A method to measure pH inside mesoporous particles using protein-bound SNARF1 fluorescent probe
Journal article, 2013

We use fluorescence spectroscopy to measure the pH sensed by proteins which are immobilized in mesoporous silica particles by covalently attaching the pH-probe SNARF1 to the proteins. In contrast to previous attempts where pH-probes were attached to the pore surface, the present approach allows the pH to be measured without altering the properties of the silica material. When the particles are suspended in aqueous solutions of various pH the emission spectra of the labeled proteins indicate an environment inside the pores which is closer to neutral compared to the bulk solution. In a 1-butanol/water mixture (92.5/7.5%) the emission spectra of the immobilized proteins report a pH-behavior typical of the aqueous suspensions, in contrast to the blue-shifted emission spectrum of the protein in the outside organic solvent. This observation shows that the immobilized proteins experience an aqueous pore environment even though the surrounding solution is poor in water. The spectra of SNARF1-labeled bovine serum albumin and feruloyl esterase generated similar results suggesting that the method can be applied to different types of proteins. Taken together the results show that spectroscopic probes carried by immobilized macromolecules can be used to characterize the environment inside mesoporous particles without perturbing the properties of the material.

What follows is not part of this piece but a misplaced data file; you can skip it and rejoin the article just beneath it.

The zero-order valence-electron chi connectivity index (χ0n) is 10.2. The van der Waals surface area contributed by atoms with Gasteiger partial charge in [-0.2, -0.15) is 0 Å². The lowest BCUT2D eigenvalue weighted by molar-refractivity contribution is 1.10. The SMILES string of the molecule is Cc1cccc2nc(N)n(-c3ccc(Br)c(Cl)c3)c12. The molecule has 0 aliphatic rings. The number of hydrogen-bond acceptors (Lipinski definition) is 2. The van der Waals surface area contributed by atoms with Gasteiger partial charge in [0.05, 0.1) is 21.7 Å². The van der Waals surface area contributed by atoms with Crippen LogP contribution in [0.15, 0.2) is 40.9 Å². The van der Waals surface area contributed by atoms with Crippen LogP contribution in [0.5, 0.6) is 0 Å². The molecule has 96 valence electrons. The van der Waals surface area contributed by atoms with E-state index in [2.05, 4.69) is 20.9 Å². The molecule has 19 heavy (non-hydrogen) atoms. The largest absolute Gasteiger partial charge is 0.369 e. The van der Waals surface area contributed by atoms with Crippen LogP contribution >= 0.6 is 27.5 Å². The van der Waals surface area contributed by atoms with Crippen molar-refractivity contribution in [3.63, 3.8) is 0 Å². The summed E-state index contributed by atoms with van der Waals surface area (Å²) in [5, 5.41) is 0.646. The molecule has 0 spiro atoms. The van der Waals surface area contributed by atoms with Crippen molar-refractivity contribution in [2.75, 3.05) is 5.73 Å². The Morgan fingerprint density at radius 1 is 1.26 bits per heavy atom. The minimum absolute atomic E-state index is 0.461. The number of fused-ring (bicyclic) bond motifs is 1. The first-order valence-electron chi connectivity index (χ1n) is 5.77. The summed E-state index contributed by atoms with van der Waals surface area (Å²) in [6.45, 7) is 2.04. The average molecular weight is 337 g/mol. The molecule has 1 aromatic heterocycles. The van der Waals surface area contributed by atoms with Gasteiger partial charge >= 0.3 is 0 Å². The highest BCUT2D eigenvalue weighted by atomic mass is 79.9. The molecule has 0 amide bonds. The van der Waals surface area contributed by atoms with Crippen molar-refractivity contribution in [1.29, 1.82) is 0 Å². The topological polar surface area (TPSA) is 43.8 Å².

Fluorescent probe

Mesoporous materials

Protein labeling

pH measurement

Author

Christian Thörn

Chalmers, Chemical and Biological Engineering, Industrial biotechnology

Nils Carlsson

Chalmers, Chemical and Biological Engineering, Physical Chemistry

Hanna Gustafsson

Chalmers, Chemical and Biological Engineering, Applied Surface Chemistry

SuMo Biomaterials

Krister Holmberg

Chalmers, Chemical and Biological Engineering, Applied Surface Chemistry

Competence Centre for Catalysis (KCK)

Björn Åkerman

Chalmers, Chemical and Biological Engineering, Physical Chemistry

Lisbeth Olsson

Chalmers, Chemical and Biological Engineering, Industrial biotechnology

Microporous and Mesoporous Materials

1387-1811 (ISSN)

Vol. 165 240-246

Subject Categories

Physical Chemistry

Analytical Chemistry

Biocatalysis and Enzyme Technology

Areas of Advance

Life Science Engineering (2010-2018)

Materials Science

DOI

10.1016/j.micromeso.2012.08.028

More information

Created

10/7/2017